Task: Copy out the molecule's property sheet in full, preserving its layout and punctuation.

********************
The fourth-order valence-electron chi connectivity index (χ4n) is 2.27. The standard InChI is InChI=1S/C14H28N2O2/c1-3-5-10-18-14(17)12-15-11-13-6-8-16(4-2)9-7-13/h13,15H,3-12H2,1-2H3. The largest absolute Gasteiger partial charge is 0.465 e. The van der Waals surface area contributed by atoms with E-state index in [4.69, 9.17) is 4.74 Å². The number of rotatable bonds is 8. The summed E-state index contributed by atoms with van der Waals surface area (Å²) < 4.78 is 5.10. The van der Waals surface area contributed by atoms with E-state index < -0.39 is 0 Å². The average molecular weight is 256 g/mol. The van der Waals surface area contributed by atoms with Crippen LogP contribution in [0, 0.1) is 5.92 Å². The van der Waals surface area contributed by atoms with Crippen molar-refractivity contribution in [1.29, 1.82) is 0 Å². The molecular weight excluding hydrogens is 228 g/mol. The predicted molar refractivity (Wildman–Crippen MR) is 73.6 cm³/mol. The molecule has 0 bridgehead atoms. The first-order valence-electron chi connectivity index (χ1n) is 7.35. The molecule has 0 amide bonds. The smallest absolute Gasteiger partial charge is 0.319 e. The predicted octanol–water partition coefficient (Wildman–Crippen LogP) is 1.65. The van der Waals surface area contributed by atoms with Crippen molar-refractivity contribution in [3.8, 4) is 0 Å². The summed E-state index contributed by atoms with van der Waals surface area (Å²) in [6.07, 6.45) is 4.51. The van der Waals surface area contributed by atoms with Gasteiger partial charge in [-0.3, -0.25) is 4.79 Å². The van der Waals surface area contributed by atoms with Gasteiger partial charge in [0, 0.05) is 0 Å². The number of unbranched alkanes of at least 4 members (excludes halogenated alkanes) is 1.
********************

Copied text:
The fourth-order valence-electron chi connectivity index (χ4n) is 2.27. The standard InChI is InChI=1S/C14H28N2O2/c1-3-5-10-18-14(17)12-15-11-13-6-8-16(4-2)9-7-13/h13,15H,3-12H2,1-2H3. The largest absolute Gasteiger partial charge is 0.465 e. The van der Waals surface area contributed by atoms with E-state index in [4.69, 9.17) is 4.74 Å². The number of rotatable bonds is 8. The summed E-state index contributed by atoms with van der Waals surface area (Å²) < 4.78 is 5.10. The van der Waals surface area contributed by atoms with E-state index < -0.39 is 0 Å². The average molecular weight is 256 g/mol. The van der Waals surface area contributed by atoms with Crippen LogP contribution in [0, 0.1) is 5.92 Å². The van der Waals surface area contributed by atoms with Crippen molar-refractivity contribution in [1.29, 1.82) is 0 Å². The molecular weight excluding hydrogens is 228 g/mol. The predicted molar refractivity (Wildman–Crippen MR) is 73.6 cm³/mol. The molecule has 0 bridgehead atoms. The first-order valence-electron chi connectivity index (χ1n) is 7.35. The molecule has 0 amide bonds. The smallest absolute Gasteiger partial charge is 0.319 e. The predicted octanol–water partition coefficient (Wildman–Crippen LogP) is 1.65. The van der Waals surface area contributed by atoms with Crippen molar-refractivity contribution in [3.8, 4) is 0 Å². The summed E-state index contributed by atoms with van der Waals surface area (Å²) in [6.07, 6.45) is 4.51. The van der Waals surface area contributed by atoms with Gasteiger partial charge in [-0.3, -0.25) is 4.79 Å². The van der Waals surface area contributed by atoms with Gasteiger partial charge in [0, 0.05) is 0 Å². The number of unbranched alkanes of at least 4 members (excludes halogenated alkanes) is 1.